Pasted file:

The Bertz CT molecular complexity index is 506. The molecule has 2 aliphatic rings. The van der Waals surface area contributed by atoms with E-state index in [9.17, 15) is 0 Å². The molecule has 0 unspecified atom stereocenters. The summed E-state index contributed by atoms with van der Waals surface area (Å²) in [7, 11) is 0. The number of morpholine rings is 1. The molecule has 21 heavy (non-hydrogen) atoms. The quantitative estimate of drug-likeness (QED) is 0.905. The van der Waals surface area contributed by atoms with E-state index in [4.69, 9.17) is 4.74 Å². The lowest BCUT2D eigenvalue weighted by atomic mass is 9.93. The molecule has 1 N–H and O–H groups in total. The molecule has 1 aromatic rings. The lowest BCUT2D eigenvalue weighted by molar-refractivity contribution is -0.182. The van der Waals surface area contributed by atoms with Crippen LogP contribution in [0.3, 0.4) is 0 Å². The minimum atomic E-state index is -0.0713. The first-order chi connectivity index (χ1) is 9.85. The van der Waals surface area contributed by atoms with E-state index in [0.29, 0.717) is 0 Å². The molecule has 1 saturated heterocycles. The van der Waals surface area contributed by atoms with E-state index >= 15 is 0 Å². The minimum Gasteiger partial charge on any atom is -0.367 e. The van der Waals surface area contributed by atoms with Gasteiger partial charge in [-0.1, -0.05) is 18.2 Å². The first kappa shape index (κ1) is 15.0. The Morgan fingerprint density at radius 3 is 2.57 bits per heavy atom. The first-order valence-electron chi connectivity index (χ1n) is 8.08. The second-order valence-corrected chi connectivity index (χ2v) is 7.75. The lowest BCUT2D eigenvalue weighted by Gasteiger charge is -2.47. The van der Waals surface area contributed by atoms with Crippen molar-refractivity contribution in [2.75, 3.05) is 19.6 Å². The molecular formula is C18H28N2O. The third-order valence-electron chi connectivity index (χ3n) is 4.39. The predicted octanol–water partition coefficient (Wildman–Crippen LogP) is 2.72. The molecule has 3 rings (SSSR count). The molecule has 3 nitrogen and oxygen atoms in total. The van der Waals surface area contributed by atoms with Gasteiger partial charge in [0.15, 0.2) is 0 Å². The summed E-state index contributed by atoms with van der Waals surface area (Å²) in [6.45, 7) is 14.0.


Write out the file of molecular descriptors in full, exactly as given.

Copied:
The Bertz CT molecular complexity index is 506. The molecule has 2 aliphatic rings. The van der Waals surface area contributed by atoms with E-state index in [9.17, 15) is 0 Å². The molecule has 0 unspecified atom stereocenters. The summed E-state index contributed by atoms with van der Waals surface area (Å²) in [7, 11) is 0. The number of morpholine rings is 1. The molecule has 21 heavy (non-hydrogen) atoms. The quantitative estimate of drug-likeness (QED) is 0.905. The van der Waals surface area contributed by atoms with E-state index in [4.69, 9.17) is 4.74 Å². The lowest BCUT2D eigenvalue weighted by atomic mass is 9.93. The molecule has 1 N–H and O–H groups in total. The molecule has 1 aromatic rings. The lowest BCUT2D eigenvalue weighted by molar-refractivity contribution is -0.182. The van der Waals surface area contributed by atoms with Crippen LogP contribution in [0.3, 0.4) is 0 Å². The minimum atomic E-state index is -0.0713. The first-order chi connectivity index (χ1) is 9.85. The van der Waals surface area contributed by atoms with E-state index in [0.29, 0.717) is 0 Å². The molecule has 1 saturated heterocycles. The van der Waals surface area contributed by atoms with E-state index >= 15 is 0 Å². The minimum Gasteiger partial charge on any atom is -0.367 e. The van der Waals surface area contributed by atoms with Gasteiger partial charge in [-0.1, -0.05) is 18.2 Å². The first kappa shape index (κ1) is 15.0. The Morgan fingerprint density at radius 3 is 2.57 bits per heavy atom. The first-order valence-electron chi connectivity index (χ1n) is 8.08. The second-order valence-corrected chi connectivity index (χ2v) is 7.75. The lowest BCUT2D eigenvalue weighted by Gasteiger charge is -2.47. The van der Waals surface area contributed by atoms with Crippen molar-refractivity contribution in [2.75, 3.05) is 19.6 Å². The molecular formula is C18H28N2O. The third-order valence-electron chi connectivity index (χ3n) is 4.39. The predicted octanol–water partition coefficient (Wildman–Crippen LogP) is 2.72. The molecule has 3 rings (SSSR count). The molecule has 3 nitrogen and oxygen atoms in total. The van der Waals surface area contributed by atoms with Gasteiger partial charge in [0.15, 0.2) is 0 Å². The summed E-state index contributed by atoms with van der Waals surface area (Å²) in [6.45, 7) is 14.0.